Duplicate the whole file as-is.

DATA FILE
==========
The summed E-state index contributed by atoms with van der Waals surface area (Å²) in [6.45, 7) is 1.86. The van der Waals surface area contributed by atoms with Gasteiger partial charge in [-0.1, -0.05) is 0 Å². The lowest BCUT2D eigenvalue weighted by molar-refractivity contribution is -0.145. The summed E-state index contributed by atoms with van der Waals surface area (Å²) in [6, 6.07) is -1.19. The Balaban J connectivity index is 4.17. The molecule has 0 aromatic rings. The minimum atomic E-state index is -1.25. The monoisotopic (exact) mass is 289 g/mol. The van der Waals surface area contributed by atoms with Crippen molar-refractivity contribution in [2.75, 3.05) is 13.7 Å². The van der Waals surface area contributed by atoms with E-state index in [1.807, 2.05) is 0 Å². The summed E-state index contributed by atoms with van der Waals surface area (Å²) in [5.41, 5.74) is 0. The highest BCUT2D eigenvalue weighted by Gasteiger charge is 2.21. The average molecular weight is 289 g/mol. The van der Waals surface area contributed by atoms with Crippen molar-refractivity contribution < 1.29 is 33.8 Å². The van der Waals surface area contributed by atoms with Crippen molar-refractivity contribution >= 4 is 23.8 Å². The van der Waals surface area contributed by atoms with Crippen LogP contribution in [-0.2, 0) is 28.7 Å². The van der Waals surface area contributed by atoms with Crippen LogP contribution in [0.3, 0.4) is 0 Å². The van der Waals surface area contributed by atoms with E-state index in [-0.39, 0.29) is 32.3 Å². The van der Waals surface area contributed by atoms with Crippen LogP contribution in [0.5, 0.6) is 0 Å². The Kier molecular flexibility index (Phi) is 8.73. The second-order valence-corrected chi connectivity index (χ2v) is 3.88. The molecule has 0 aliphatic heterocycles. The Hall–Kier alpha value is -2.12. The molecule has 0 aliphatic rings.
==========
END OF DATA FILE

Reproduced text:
The summed E-state index contributed by atoms with van der Waals surface area (Å²) in [6.45, 7) is 1.86. The van der Waals surface area contributed by atoms with Gasteiger partial charge in [-0.1, -0.05) is 0 Å². The lowest BCUT2D eigenvalue weighted by molar-refractivity contribution is -0.145. The summed E-state index contributed by atoms with van der Waals surface area (Å²) in [6, 6.07) is -1.19. The Balaban J connectivity index is 4.17. The molecule has 0 aromatic rings. The minimum atomic E-state index is -1.25. The monoisotopic (exact) mass is 289 g/mol. The van der Waals surface area contributed by atoms with Crippen molar-refractivity contribution in [2.75, 3.05) is 13.7 Å². The van der Waals surface area contributed by atoms with E-state index in [1.807, 2.05) is 0 Å². The summed E-state index contributed by atoms with van der Waals surface area (Å²) in [5.41, 5.74) is 0. The highest BCUT2D eigenvalue weighted by Gasteiger charge is 2.21. The average molecular weight is 289 g/mol. The van der Waals surface area contributed by atoms with Crippen molar-refractivity contribution < 1.29 is 33.8 Å². The van der Waals surface area contributed by atoms with Crippen molar-refractivity contribution >= 4 is 23.8 Å². The van der Waals surface area contributed by atoms with Crippen LogP contribution in [-0.2, 0) is 28.7 Å². The van der Waals surface area contributed by atoms with Crippen LogP contribution in [0.3, 0.4) is 0 Å². The van der Waals surface area contributed by atoms with E-state index in [-0.39, 0.29) is 32.3 Å². The van der Waals surface area contributed by atoms with Crippen LogP contribution in [0.5, 0.6) is 0 Å². The Kier molecular flexibility index (Phi) is 8.73. The second-order valence-corrected chi connectivity index (χ2v) is 3.88. The molecule has 0 aliphatic heterocycles. The Hall–Kier alpha value is -2.12. The molecule has 0 aliphatic rings.